from trust that was planted only suspicion grew.
But this malnourished foundation only aids surmise,
which only leads to bad apples, hard feelings, mold and flies.
YET HERE WE FIND OURSELVES!
Trekking across spoiled land breathing in each others polluted words,
pruning our own sour makeup tale, told too short broken into three or four thirds.
Always ending with a kiss on the forehead and a tongue in cheek.
As I seek refuge and advice on those old broken roads with Mick and Keith.
Because I, alone, know,
that within those old songs rest moments of truth and indiscretion,
that a woman’s definition of love, can become a mans definition of depression.
But life never gave me lemons, but it’s sure giving me the blues,
And if I’ve learned something,
It’s that you’ve got to scrape that shit right off your shoes.
to leave the pit they live in.
knowing if they ever quit,
they’ll suffocate deep within.
bottom feeders grasp at droppings,
falling from the rats climbing higher.
so they may climb themselves,
with the energy they acquire.
gouging at the eyes of others;
monsters unaware of their sins.
piled atop another,
smothering their own kin.
screams of agony resonate in the pit,
only knowing the misery that lies within.
they tear and rip at the exit,
as I claw to make my way back in.
He was craving smokes real bad, but didn't have any money. In between paying to get his car fixed and rent there was no wiggle room for activities that he found relaxing. Staring at his dad in that hospital bed was really stressing him out- that was, of course before he found himself thinking "Fuck it." He ducked below the gurney and searched through his fathers possessions, eventually encountering a $20 bill which quickly made it's way into his pocket. He immediately headed to the convenience store across the street. "Love you, Dad. I'll be back in a bit" he said, with a foot already out the door.
His last name was Ericman. His grandfather was a German immigrant, who fought as a foot soldier for the Allied forces in the second World War. He was ashamed of his homeland and his family, who he may have personally fought and killed. Because of his shame, as well as being afraid of the prejudice he may face, he changed his name from Ehrlichmann to the Americanized Ericman. Ehrlichmann meant honest man, which his father, his grandfather, and even his grandfathers father were. He arrived at the store and walked up to the counter and asked for a box of his favorite cigarettes.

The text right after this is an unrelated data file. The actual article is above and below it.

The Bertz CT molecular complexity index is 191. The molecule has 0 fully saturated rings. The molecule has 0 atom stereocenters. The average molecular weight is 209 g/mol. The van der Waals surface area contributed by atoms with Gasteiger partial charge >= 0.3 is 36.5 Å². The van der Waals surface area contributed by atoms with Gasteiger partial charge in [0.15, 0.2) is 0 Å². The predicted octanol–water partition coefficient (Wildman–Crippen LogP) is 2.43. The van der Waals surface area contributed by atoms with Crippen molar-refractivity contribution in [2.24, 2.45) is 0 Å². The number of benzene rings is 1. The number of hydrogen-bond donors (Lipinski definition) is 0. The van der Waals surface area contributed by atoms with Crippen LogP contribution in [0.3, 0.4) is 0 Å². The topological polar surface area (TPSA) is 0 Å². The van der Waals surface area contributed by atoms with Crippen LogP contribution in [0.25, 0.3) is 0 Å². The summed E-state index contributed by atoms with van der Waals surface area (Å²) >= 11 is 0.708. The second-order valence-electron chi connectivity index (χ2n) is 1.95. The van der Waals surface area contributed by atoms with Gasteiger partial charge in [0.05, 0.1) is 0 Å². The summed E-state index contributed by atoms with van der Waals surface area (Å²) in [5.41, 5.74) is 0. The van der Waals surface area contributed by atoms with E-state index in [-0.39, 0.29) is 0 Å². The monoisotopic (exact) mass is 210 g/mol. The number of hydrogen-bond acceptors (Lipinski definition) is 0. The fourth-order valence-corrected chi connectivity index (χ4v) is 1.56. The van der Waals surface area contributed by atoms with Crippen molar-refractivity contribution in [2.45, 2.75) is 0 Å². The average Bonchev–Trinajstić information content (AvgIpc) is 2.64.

"Have an ID?" the clerk asked. He took it out of his pocket and handed it to the clerk, who observed the picture of him and read his name aloud, so the whole store could hear, "DANIEL KURT ERICMAN, that will be $7.25." Daniel paused while taking his ID and grabbing his newly acquired crumpled up 20 dollar bill. "You know what? Forget it man, thanks anyways." he said in a tone of voice that was composed of both shame and yearning and proceeded to walk out of the store, empty handed. When returning to the hospital he was required to check in at the front desk.
"Hi, Nathan Ericman is only accepting visits from direct family members at this time, are you an Ericman?" the lady at the desk asked. And for the first time in his life that he could remember, he found himself unable to answer that question.
to build a bridge and connect broken bones.
But my spine had cracked from the words said behind my back,
so I burnt it down and let the ashes settle at bay.
Never bury what you don't want to remember
because you'll never forget.
Don't keep memories six feet beneath you
keep them 600 miles away.
If you find the distance unsettling,
you may choose to keep friends close and enemies dead.
Just as long as you don't bury what you want to forget,
burn it so there's no turning back.